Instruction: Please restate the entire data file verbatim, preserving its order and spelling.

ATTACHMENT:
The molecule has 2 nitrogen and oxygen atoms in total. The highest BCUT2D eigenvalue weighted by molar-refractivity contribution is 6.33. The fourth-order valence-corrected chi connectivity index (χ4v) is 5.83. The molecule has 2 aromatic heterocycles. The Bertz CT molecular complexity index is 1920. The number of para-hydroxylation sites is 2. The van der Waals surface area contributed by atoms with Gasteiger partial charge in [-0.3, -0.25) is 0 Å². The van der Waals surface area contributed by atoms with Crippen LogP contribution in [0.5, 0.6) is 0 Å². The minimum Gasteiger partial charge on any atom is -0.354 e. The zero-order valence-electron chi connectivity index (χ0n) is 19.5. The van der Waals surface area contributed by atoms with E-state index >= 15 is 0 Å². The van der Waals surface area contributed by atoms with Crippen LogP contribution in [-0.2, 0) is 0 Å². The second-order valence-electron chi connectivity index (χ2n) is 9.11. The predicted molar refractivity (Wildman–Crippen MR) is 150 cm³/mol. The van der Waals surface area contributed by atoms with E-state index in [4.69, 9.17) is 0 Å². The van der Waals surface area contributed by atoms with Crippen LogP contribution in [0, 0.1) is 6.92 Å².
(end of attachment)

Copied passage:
The molecule has 2 nitrogen and oxygen atoms in total. The highest BCUT2D eigenvalue weighted by molar-refractivity contribution is 6.33. The fourth-order valence-corrected chi connectivity index (χ4v) is 5.83. The molecule has 2 aromatic heterocycles. The Bertz CT molecular complexity index is 1920. The number of para-hydroxylation sites is 2. The van der Waals surface area contributed by atoms with Gasteiger partial charge in [-0.3, -0.25) is 0 Å². The van der Waals surface area contributed by atoms with Crippen LogP contribution in [0.5, 0.6) is 0 Å². The minimum Gasteiger partial charge on any atom is -0.354 e. The zero-order valence-electron chi connectivity index (χ0n) is 19.5. The van der Waals surface area contributed by atoms with E-state index >= 15 is 0 Å². The van der Waals surface area contributed by atoms with Crippen LogP contribution in [-0.2, 0) is 0 Å². The second-order valence-electron chi connectivity index (χ2n) is 9.11. The predicted molar refractivity (Wildman–Crippen MR) is 150 cm³/mol. The van der Waals surface area contributed by atoms with E-state index in [4.69, 9.17) is 0 Å². The van der Waals surface area contributed by atoms with Crippen LogP contribution in [0, 0.1) is 6.92 Å².